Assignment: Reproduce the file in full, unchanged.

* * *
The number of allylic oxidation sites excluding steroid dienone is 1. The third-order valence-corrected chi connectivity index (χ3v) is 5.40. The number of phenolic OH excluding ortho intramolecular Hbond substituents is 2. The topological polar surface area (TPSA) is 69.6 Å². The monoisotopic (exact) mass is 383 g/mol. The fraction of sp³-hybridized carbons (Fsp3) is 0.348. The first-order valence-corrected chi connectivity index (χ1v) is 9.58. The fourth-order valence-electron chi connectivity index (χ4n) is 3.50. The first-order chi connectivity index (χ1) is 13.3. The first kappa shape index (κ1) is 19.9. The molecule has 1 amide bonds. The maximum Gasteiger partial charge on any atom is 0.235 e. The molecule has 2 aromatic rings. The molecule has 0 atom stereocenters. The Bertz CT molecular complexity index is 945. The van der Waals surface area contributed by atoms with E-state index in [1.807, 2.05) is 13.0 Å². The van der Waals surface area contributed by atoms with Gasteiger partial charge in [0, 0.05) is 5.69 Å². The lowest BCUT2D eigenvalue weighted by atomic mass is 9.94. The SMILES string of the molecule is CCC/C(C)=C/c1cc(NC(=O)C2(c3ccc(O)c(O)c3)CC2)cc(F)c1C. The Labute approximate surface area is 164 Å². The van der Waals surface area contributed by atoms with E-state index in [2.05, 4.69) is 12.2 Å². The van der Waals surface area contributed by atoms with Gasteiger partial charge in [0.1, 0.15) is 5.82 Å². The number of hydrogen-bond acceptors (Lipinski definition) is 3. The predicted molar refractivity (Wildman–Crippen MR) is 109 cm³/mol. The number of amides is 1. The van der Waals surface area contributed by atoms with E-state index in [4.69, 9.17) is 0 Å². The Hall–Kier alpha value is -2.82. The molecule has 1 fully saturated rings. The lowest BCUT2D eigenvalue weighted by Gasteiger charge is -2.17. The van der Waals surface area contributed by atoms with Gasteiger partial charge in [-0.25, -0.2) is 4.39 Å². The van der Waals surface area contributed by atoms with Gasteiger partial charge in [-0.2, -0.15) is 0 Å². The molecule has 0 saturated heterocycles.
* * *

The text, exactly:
The number of allylic oxidation sites excluding steroid dienone is 1. The third-order valence-corrected chi connectivity index (χ3v) is 5.40. The number of phenolic OH excluding ortho intramolecular Hbond substituents is 2. The topological polar surface area (TPSA) is 69.6 Å². The monoisotopic (exact) mass is 383 g/mol. The fraction of sp³-hybridized carbons (Fsp3) is 0.348. The first-order valence-corrected chi connectivity index (χ1v) is 9.58. The fourth-order valence-electron chi connectivity index (χ4n) is 3.50. The first-order chi connectivity index (χ1) is 13.3. The first kappa shape index (κ1) is 19.9. The molecule has 1 amide bonds. The maximum Gasteiger partial charge on any atom is 0.235 e. The molecule has 2 aromatic rings. The molecule has 0 atom stereocenters. The Bertz CT molecular complexity index is 945. The van der Waals surface area contributed by atoms with E-state index in [1.807, 2.05) is 13.0 Å². The van der Waals surface area contributed by atoms with Gasteiger partial charge in [0, 0.05) is 5.69 Å². The lowest BCUT2D eigenvalue weighted by atomic mass is 9.94. The SMILES string of the molecule is CCC/C(C)=C/c1cc(NC(=O)C2(c3ccc(O)c(O)c3)CC2)cc(F)c1C. The Labute approximate surface area is 164 Å². The van der Waals surface area contributed by atoms with E-state index in [2.05, 4.69) is 12.2 Å². The van der Waals surface area contributed by atoms with Gasteiger partial charge in [0.1, 0.15) is 5.82 Å². The number of hydrogen-bond acceptors (Lipinski definition) is 3. The predicted molar refractivity (Wildman–Crippen MR) is 109 cm³/mol. The number of amides is 1. The van der Waals surface area contributed by atoms with E-state index in [4.69, 9.17) is 0 Å². The Hall–Kier alpha value is -2.82. The molecule has 1 fully saturated rings. The lowest BCUT2D eigenvalue weighted by Gasteiger charge is -2.17. The van der Waals surface area contributed by atoms with Gasteiger partial charge in [-0.25, -0.2) is 4.39 Å². The van der Waals surface area contributed by atoms with Gasteiger partial charge in [-0.2, -0.15) is 0 Å². The molecule has 0 saturated heterocycles.